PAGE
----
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Die-hard smokers in Germany may soon no longer be able to smoke during working hours, neither outside nor in the office. Some employers now want to do away with smoking breaks completely to boost productivity.
Employers in Germany have launched a campaign to ban all smoking in the workplace, not just indoors, but also outside, to boost productivity.
Not that German workers would normally be allowed to light a cigarette at the workplace. A ban on smoking as enacted almost everywhere in public places would prevent them from doing so. But while at work, they're often still able to just go outside for smoke in many companies.
The campaigners' main concern is not so much people's health but the time that is wasted and lost for the company - time that employers pay for, unless they strictly require workers to use a time clock for short breaks.
Unfair to non-smokers?
"Smoking breaks cost employers money, and they hinder the working process," the president of the German Association of Small and Medium-sized Enterprises (BVMW), Mario Ohoven told the Bild newspaper. He cited Sweden as a country in which many firms had long done away with smoking breaks at work.
His view was echoed by the Federation of Mid-Sized Business Entrepreneurs in Germany (UMW). "Smoking breaks discriminate against non-smokers who keep working, non-smokers are losing out," board member Ursula Frerichs said.
Companies also lose out because they can suffer considerable losses. According to a recent survey by Hamburg University, the non-productive time spent by employees on smoking during working hours cost German companies some 28 million euros ($35.9 million) annually.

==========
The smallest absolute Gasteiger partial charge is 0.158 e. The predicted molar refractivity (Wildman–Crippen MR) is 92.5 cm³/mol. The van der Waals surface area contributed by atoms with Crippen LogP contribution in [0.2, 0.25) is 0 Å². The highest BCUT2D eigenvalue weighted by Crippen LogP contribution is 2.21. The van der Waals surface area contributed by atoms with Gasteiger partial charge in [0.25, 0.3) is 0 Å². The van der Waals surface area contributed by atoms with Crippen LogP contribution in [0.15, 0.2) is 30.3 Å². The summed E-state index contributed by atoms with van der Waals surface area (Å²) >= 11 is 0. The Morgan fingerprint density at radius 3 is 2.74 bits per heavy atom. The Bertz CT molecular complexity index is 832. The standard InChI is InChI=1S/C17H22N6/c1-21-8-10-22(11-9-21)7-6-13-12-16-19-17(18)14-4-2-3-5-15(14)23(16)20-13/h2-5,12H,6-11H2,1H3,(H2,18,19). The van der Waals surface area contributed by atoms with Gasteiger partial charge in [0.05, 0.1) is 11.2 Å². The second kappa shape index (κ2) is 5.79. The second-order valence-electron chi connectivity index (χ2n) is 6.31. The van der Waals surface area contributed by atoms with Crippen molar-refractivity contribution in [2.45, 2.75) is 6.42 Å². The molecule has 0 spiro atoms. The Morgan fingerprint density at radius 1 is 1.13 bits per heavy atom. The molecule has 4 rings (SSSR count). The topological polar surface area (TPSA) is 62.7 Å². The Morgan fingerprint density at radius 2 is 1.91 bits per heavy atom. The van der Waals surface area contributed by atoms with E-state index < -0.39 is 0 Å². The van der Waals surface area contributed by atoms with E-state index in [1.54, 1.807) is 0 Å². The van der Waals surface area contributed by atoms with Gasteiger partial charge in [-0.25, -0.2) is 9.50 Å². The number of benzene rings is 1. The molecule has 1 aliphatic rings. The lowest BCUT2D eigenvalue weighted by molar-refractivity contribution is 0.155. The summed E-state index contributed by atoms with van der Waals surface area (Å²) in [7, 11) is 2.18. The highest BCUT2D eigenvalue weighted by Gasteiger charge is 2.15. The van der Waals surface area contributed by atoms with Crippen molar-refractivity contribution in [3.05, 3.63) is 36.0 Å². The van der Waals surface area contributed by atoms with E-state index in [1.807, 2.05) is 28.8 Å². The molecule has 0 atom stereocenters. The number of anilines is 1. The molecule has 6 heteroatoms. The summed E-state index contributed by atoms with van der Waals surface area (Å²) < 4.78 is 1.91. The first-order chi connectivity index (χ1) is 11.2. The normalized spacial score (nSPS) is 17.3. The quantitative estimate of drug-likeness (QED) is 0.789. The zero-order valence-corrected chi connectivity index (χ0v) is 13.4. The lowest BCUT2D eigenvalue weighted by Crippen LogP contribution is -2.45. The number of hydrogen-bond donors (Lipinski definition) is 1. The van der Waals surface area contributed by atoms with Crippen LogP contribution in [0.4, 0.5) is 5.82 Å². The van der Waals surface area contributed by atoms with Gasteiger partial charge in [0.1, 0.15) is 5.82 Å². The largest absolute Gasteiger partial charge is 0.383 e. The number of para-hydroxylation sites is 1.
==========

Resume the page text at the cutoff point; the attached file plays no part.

The European Commission aims to further tighten anti-smoking legislation in the bloc, eyeing a complete ban at the workplace. But the new directive, which is already in the pipeline, is unlikely to be implemented before 2015.
Currently in Germany, smoking breaks are being handled differently by individual companies. Collective bargaining deals in the automobile sector, for instance, allow workers to go for one or two smokes every hour without a reduction in salary. But Germany's Federal Labor Agency, which has 100,000 workers on its payroll, requires staff to use a time clock when going outside for a smoke.
Give me a break!
The campaign against smoking breaks did not trigger applause from everyone. Karl Lauterbach, a senior opposition Social Democrat health expert, said he too was in favor of very strict legislation to protect non-smokers at the workplace. "But banning all smoking breaks during working hours in general would be a step toward a dictatorship of non-smokers," Lauterbach added.
The Federation of German Employers' Associations (BDA) insisted that responsibilities to deal with smoking breaks should stay with individual companies. "There's no need for further federal legislation on smoking at the workplace," BDA spokeswoman Martina Perreng told the Bild newspaper.
Given that there's no united front on the issue among employers, the idea of a general ban on puffing breaks during working hours may well go up in smoke.
Author: Hardy Graupner (AFP, dpa)
Editor: Nicole Goebel